End near for Kovalchuk saga (Or is it?)

September, 1, 2010
9/01/10
8:40
AM ET
By 5 p.m. ET today we’ll finally have a verdict from the NHL regarding Ilya Kovalchuk’s latest contract. While the ruling will bring closure to this chapter of the seemingly endless saga of Kovalchuk’s free agency, the fallout will just be beginning.

If the contract is approved, it will start a chain reaction of roster moves so the Devils can shed approximately $3 million in salary cap space to get under the NHL’s $59.4M ceiling.

If the contract is denied, the NHL Players Association will have five days to -- again -- file for arbitration on behalf of Kovalchuk.

Should the deal be struck down a second time, Kovalchuk could also elect to play in his native Russia in the Kontinental Hockey League. That season starts Sept. 8 and he would not have to worry about contract disputes there. After all, the president of the team most likely to sign him (SKA St. Petersburg) is also the president of the league.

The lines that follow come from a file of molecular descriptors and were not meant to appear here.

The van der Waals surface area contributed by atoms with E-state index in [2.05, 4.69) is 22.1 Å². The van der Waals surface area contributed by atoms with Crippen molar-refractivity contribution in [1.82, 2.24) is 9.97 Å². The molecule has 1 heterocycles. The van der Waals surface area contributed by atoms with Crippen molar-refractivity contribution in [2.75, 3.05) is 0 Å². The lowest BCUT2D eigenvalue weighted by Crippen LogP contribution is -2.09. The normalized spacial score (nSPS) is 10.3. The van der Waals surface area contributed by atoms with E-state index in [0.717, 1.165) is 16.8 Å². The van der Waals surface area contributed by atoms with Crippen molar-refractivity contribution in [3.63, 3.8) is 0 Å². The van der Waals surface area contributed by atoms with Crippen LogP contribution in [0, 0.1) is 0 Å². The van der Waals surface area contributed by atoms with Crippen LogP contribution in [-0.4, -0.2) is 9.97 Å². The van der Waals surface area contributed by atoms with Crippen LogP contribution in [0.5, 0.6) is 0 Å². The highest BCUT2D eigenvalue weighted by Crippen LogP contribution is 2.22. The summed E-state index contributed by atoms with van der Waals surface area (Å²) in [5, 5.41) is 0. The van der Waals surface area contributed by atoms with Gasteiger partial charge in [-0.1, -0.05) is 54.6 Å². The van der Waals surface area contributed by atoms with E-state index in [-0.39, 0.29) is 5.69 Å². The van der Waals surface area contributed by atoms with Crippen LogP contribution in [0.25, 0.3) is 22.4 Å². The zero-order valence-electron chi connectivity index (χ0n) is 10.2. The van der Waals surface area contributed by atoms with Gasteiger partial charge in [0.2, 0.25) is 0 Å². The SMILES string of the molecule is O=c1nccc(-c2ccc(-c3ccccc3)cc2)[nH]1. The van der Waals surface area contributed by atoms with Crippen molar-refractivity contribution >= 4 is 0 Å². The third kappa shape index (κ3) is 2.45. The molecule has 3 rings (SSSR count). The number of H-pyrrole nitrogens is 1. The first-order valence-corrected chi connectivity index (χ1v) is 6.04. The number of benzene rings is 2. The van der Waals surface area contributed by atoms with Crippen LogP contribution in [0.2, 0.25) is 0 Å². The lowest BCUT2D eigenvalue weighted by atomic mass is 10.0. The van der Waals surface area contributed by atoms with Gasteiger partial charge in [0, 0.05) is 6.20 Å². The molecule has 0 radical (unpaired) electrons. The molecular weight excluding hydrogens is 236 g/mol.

If Kovalchuk does go to the KHL, it’s been previously reported that he’d stay there for at least one season.

One other possibility today: The NHL could also choose not to observe the 5 p.m. deadline and let it pass without a decision, which would automatically register the contract under the CBA. Tom Gulitti of the Bergen Record has reported the league will render a verdict, however.

Though the Devils have previously stated their confidence this contract will meet the league’s approval, Gulitti points out two potential sticking points:
“... the contract expires when Kovalchuk would be 42. The NHL pointed out in the grievance hearing on Kovalchuk’s first contract that only six players in the last 20 years played to the age of 42.

The other potential sticking point is the three consecutive seasons at $1 million in Years 11, 12 and 13. After that, Kovalchuk would make $7 million in the final two years of the contract—if he played it out until its end. But, those three consecutive seasons at $1 million create a clear transition point in the deal from the first 10 years to the last five.”

The average of those final years is still higher than other long-term contracts previously accepted by the NHL. Should the league void this contract offer, it may signal future problems for other teams with lengthy, low-cap-hit deals on the books, such as the Chicago Blackhawks and their pact with Marian Hossa.

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